The clinical, radiological, and physiological findings in 16 patients with extensive bronchiectasis due to deficiency in bronchial cartilage are discussed. These features do not occur in other types of bronchiectasis and comprise a distinctive syndrome.
The main clinical features are persistent cough and wheezy breathing. The symptoms are first noticed in infancy often after mild respiratory infection, but at times after measles or pneumonia. Most of the children develop chest deformity and clubbed fingers, and are small in stature.
The radiological findings are pulmonary hyperinflation, air-filled dilated bronchi, and, bronchographically, the bronchi balloon during inspiration and collapse with expiration.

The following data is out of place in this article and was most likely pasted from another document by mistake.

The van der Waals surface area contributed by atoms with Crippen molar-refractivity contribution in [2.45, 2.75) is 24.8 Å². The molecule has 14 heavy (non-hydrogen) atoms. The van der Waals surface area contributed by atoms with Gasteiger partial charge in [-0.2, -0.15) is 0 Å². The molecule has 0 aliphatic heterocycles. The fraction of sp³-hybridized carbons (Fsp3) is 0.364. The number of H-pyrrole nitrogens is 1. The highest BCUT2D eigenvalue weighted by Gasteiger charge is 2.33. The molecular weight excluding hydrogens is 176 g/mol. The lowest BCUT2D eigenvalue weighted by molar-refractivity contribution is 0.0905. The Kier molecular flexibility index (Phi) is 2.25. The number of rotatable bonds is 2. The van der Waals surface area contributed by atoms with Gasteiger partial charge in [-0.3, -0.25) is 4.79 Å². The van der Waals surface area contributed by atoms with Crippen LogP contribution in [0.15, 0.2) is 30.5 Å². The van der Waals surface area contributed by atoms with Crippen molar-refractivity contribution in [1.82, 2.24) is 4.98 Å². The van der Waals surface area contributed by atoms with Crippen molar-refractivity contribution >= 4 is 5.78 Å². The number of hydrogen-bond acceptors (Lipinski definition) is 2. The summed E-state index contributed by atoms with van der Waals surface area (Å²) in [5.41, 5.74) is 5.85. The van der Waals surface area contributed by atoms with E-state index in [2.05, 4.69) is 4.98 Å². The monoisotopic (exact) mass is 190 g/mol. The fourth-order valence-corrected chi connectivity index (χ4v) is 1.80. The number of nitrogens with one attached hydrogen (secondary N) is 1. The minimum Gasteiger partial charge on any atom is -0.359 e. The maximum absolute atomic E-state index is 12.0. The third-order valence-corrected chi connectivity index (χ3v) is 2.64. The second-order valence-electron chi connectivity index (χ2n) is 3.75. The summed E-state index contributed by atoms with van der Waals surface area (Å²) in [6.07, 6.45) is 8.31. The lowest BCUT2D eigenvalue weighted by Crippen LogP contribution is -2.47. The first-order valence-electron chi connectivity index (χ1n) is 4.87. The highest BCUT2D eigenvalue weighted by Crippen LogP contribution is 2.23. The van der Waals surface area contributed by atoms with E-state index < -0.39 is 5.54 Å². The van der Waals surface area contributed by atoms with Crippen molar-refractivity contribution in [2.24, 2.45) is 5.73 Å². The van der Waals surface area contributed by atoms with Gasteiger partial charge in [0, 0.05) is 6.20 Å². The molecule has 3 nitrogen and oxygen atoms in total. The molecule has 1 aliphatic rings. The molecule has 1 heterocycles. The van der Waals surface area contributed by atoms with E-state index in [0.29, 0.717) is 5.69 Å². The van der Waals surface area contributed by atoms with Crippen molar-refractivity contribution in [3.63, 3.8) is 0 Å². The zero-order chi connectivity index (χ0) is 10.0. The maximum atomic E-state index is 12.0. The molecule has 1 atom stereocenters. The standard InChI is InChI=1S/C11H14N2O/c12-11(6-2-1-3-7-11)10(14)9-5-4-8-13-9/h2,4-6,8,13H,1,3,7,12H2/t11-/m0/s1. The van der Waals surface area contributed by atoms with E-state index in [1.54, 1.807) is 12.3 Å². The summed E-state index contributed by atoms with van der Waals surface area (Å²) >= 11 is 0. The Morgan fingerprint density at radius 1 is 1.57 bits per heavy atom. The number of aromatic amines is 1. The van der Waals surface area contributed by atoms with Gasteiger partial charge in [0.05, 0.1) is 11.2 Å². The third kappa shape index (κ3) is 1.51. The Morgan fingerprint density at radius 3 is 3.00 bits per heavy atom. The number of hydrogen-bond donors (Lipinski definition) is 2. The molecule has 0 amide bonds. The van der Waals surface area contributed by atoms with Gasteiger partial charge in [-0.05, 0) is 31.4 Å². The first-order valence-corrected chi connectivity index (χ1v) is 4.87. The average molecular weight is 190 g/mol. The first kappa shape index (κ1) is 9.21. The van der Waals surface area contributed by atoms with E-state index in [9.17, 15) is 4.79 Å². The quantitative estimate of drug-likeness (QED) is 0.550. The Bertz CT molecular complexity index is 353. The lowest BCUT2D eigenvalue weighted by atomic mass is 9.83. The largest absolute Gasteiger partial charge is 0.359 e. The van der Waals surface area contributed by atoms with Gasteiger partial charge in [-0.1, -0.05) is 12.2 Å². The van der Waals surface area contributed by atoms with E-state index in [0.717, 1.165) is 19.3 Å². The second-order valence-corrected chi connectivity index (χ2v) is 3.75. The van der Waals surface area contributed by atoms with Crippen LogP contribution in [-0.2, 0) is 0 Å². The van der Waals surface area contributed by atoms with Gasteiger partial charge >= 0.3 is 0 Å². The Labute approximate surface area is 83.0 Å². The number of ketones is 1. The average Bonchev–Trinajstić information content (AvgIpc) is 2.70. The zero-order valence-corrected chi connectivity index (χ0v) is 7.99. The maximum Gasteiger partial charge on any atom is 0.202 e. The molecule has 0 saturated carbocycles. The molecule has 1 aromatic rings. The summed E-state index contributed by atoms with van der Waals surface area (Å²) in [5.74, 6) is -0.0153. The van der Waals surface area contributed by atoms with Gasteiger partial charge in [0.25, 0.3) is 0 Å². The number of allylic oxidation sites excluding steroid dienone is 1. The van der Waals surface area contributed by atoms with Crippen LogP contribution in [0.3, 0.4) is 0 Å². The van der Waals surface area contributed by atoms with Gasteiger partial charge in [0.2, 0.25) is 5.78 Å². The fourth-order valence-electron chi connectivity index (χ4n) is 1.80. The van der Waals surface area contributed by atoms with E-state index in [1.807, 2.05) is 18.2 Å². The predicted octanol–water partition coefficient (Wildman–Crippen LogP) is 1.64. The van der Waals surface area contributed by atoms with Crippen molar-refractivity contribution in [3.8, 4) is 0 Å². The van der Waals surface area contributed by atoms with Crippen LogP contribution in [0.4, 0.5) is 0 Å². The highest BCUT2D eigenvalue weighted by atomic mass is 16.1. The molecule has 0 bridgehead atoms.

Physiologically the outstanding features are gross increase in residual lung volume, severe impairment of maximum expiratory flow rates, especially at low lung volumes, a marked decrease in conductance in the upstream segment, poor static elastic recoil, and dynamic compliance which is frequency dependent.
It is postulated that this syndrome is due primarily to extensive developmental deficiency of bronchial cartilage, with secondary recurrent respiratory infection.
Statistics from Altmetric.com
If you wish to reuse any or all of this article please use the link below which will take you to the Copyright Clearance Center’s RightsLink service. You will be able to get a quick price and instant permission to reuse the content in many different ways.